But it was just life.

'Shob Charitro Kalponik': Sensitive marital drama

Finally, the impact of the marital tale depends completely on the central performance. As the working wife who feels her husband has let down their marriage, Bipasha pulls out all stops to deliver her career’s best performance. Her moments of anguish before and after her husband’s deaths are expressed in tones of cathartic conviction that we never knew existed within Bipasha.

In the scene where she shouts against her imaginary husband on his favourite chair, Bipasha furnishes the proceedings with the anguished portrayal of bereavement that perhaps only a Shabana Azmi can equal.

This despite the fact that Bipasha’s voice has been dubbed by a woman who doesn’t really have a say in the character’s portrayal.

But then in an ironic way, isn’t that what the character is all about? The disembodied voice is a reminder of Radhika’s dissociation from her own identity.

Somewhere in finding the centre to her marriage, Radhika lost it. And loss, as we all know, is one helluva upper for art.

Savour the delicacy of Ghosh’s poetic work. And never mind the spoken language. In a true work of art, the sound is the least important component. Listen carefully. You can hear the muffled sound of a broken heart in this film.

Rating-4/5

Source: IANS

Smita Patil’s son Prateik Babbar may have refused Saawariya, but now he’s on board Sanjay Leela Bhansali’s next production, My Friend Pinto
By Subhash K Jha (MUMBAI MIRROR; August 30, 2009)

Prateik Babbar

One of Sanjay Bhansali’s desires, of working on a film with Smita Patil, was never fulfilled, but the director has signed her son Prateik Babbar to do a film with him. Prateik will be featuring in a film produced by Sanjay later this year.

Titled My Friend Pinto, the film will be directed by Raghav Dar who assisted Mani Ratnam on Guru and also worked as the associate assistant to Abbas Tyrewala on Jaane Tu Ya… Jaane Na.

And it was during the filming of JTYJN that the Prateik and Raghav decided to work together.

My Friend Pinto will be Prateik’s first lead role. He had an appreciated cameo in JTYJN and Aamir Khan plays the lead in his next, Kiran Rao’s Dhobi Ghat. Prateik’s aunt Manya Patil is only too happy for Prateik.

A thrilled Manya said, “Do you know Prateik was offered Saawariya at the very initial stage of the film when Sanjay was undecided about who to cast as the lead? But back then, Prateik was not interested in acting. He was at a stage in life where he was not sure which way to go next.

Then Abbas offered him JTYJN. It seemed too small a role to me, but Abbas asked me to trust him with the role, he said was tailor-made for Prateik. And just like he had assured me, the role was good and Prateik’s career is shaping up well.”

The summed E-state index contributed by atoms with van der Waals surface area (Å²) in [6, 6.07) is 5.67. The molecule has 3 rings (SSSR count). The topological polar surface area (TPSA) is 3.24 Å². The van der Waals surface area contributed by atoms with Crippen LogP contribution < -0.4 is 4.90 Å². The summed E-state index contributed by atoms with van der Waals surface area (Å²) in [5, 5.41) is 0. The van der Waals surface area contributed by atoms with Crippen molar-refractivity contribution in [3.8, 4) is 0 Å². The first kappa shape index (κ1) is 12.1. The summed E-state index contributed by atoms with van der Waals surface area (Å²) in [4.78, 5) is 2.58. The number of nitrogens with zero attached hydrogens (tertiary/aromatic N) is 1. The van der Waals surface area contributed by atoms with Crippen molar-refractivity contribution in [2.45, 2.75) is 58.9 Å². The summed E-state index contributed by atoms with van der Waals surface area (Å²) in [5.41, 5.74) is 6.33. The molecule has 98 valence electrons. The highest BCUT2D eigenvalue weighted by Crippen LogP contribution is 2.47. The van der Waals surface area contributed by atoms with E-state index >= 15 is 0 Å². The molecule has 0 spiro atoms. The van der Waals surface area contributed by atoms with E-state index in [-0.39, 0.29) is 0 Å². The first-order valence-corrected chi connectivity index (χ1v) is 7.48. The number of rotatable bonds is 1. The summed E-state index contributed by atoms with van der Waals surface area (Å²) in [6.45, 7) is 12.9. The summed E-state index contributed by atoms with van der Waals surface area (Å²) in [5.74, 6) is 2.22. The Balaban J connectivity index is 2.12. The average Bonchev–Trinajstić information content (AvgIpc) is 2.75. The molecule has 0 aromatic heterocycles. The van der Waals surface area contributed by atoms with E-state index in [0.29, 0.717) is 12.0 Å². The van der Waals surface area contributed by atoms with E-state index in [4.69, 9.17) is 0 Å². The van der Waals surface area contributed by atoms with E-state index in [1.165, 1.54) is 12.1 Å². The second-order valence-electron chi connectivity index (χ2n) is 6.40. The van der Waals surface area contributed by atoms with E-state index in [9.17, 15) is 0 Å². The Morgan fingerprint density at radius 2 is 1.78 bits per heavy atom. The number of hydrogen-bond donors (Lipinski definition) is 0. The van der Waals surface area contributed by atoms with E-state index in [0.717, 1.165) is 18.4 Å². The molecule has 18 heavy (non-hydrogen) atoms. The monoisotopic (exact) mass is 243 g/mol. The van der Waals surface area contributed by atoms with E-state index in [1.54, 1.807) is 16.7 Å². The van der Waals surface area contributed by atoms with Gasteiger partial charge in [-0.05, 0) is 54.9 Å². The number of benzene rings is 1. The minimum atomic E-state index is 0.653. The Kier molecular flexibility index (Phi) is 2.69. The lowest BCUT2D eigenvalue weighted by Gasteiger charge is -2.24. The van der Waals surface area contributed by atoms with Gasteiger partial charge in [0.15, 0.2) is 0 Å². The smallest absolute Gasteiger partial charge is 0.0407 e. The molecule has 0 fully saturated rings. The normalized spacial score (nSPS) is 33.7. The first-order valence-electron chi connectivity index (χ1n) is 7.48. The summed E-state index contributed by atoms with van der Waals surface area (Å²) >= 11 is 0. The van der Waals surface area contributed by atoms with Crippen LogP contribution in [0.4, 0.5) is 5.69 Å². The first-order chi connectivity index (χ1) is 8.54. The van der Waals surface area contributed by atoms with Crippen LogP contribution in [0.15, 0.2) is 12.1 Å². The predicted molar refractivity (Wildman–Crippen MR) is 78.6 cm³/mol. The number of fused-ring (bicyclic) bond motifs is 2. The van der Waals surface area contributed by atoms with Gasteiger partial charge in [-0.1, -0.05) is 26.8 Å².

Prateik said, “I’m happy to work with Mr Bhansali.”

Manya Patil

Sanjay Leela Bhansali

A humiliated Raju Shrivastav challenges Vishal Dadlani, who has called him ‘some donkey’, to prove who is more popular
By Kunal M Shah (MUMBAI MIRROR; August 30, 2009)
The jugalbandi has begun and needless to say, is not melodious to the ear. The war of words between comedian Raju Shrivastav and singer-musician Vishal Dadlani has taken a turn for the worst. Vishal has made a nasty comment about Raju on the social networking website Twitter and Raju is not taking kindly to this.

Raju  Shrivastav

Vishal Dadlani

Rewind to a recent award function where Vishal was performing on stage. And excited Raju, egged on by others, went up to the stage to do an impromptu jig to the song. Annoyed, Vishal ordered Raju off the stage and an embarrassed Raju retired to his seat, putting the incident behind him. But now, Vishal has mentioned on a website that ‘some donkey tried to interrupt his performance’ and that he had asked him to leave the stage immediately. He claims he does not know Raju and this has upset Raju.

An agitated Raju said, “I find this extremely shocking and humiliating. My daughter happened to read somewhere that Vishal has referred to me as a donkey. I want to say that even I don’t know who Vishal is. He was singing ‘Bachna ae haseeno’, which is an RD Burman number and I worship RD. It was the love for the song that made me go up on stage to dance. I didn’t know anyone up on the stage. I assumed them to be an orchestra group playing RD’s songs. I had even forgotten about the incident when my daughter told me what Vishal has posted on a website. If he claims that he does not know me, then I challenge him to meet me on a public platform like Lalbaugcha Raja and find out who is more popular. I am a simple man from the industry and such name-calling by colleagues is unjust.”

Vishal was unavailable for comment.

Amitabh Bachchan to do voice-over for album paying homage to 26/11 terror attack victims
By Subhash K Jha (MUMBAI MIRROR; August 30, 2009)

Amitabh Bachchan

Even as we see a tribute to the legendary Michael Jackson by the cream of Bollywood fraternity in a recent video, composer Aadesh Shrivastav is busy putting together a video as his tribute to the victims of the terrible disaster that brought Mumbai to a standstill on November 26. Aadesh is creating an album of peace to pay homage to the victims of the 26/11 terror attacks. And he has roped in Amitabh Bachchan to do the voice-over for it.